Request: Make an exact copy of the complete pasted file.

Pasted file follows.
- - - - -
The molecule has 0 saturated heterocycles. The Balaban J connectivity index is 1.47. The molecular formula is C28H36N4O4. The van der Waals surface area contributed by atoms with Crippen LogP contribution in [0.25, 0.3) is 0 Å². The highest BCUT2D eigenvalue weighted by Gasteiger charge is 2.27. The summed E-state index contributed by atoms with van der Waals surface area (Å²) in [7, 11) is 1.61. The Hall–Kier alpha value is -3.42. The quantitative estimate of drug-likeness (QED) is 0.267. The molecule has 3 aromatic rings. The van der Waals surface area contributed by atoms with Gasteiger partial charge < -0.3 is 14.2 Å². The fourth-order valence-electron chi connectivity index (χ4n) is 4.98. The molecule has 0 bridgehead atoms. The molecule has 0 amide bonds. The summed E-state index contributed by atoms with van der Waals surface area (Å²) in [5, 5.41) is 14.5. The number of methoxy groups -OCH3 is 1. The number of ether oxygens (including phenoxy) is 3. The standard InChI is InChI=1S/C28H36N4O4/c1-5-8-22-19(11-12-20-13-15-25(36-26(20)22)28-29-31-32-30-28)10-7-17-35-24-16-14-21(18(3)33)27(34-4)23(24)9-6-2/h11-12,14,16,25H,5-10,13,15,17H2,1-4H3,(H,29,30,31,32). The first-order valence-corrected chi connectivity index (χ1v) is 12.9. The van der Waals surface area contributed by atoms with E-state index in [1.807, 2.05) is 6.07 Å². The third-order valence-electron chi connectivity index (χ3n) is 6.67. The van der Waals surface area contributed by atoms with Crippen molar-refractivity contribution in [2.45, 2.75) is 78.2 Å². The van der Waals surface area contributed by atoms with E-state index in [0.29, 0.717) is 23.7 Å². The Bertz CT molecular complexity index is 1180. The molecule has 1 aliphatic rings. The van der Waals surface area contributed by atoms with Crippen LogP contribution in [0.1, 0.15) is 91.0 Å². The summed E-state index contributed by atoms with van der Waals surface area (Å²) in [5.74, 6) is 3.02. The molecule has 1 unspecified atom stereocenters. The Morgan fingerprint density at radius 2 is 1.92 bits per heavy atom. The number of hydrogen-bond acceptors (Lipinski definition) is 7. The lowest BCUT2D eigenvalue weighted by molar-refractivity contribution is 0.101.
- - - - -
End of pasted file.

The molecule has 0 saturated heterocycles. The Balaban J connectivity index is 1.47. The molecular formula is C28H36N4O4. The van der Waals surface area contributed by atoms with Crippen LogP contribution in [0.25, 0.3) is 0 Å². The highest BCUT2D eigenvalue weighted by Gasteiger charge is 2.27. The summed E-state index contributed by atoms with van der Waals surface area (Å²) in [7, 11) is 1.61. The Hall–Kier alpha value is -3.42. The quantitative estimate of drug-likeness (QED) is 0.267. The molecule has 3 aromatic rings. The van der Waals surface area contributed by atoms with Gasteiger partial charge < -0.3 is 14.2 Å². The fourth-order valence-electron chi connectivity index (χ4n) is 4.98. The molecule has 0 bridgehead atoms. The molecule has 0 amide bonds. The summed E-state index contributed by atoms with van der Waals surface area (Å²) in [5, 5.41) is 14.5. The number of methoxy groups -OCH3 is 1. The number of ether oxygens (including phenoxy) is 3. The standard InChI is InChI=1S/C28H36N4O4/c1-5-8-22-19(11-12-20-13-15-25(36-26(20)22)28-29-31-32-30-28)10-7-17-35-24-16-14-21(18(3)33)27(34-4)23(24)9-6-2/h11-12,14,16,25H,5-10,13,15,17H2,1-4H3,(H,29,30,31,32). The first-order valence-corrected chi connectivity index (χ1v) is 12.9. The van der Waals surface area contributed by atoms with E-state index in [1.807, 2.05) is 6.07 Å². The third-order valence-electron chi connectivity index (χ3n) is 6.67. The van der Waals surface area contributed by atoms with Crippen molar-refractivity contribution in [2.45, 2.75) is 78.2 Å². The van der Waals surface area contributed by atoms with E-state index in [0.29, 0.717) is 23.7 Å². The Bertz CT molecular complexity index is 1180. The molecule has 1 aliphatic rings. The van der Waals surface area contributed by atoms with Crippen LogP contribution in [0.1, 0.15) is 91.0 Å². The summed E-state index contributed by atoms with van der Waals surface area (Å²) in [5.74, 6) is 3.02. The molecule has 1 unspecified atom stereocenters. The Morgan fingerprint density at radius 2 is 1.92 bits per heavy atom. The number of hydrogen-bond acceptors (Lipinski definition) is 7. The lowest BCUT2D eigenvalue weighted by molar-refractivity contribution is 0.101.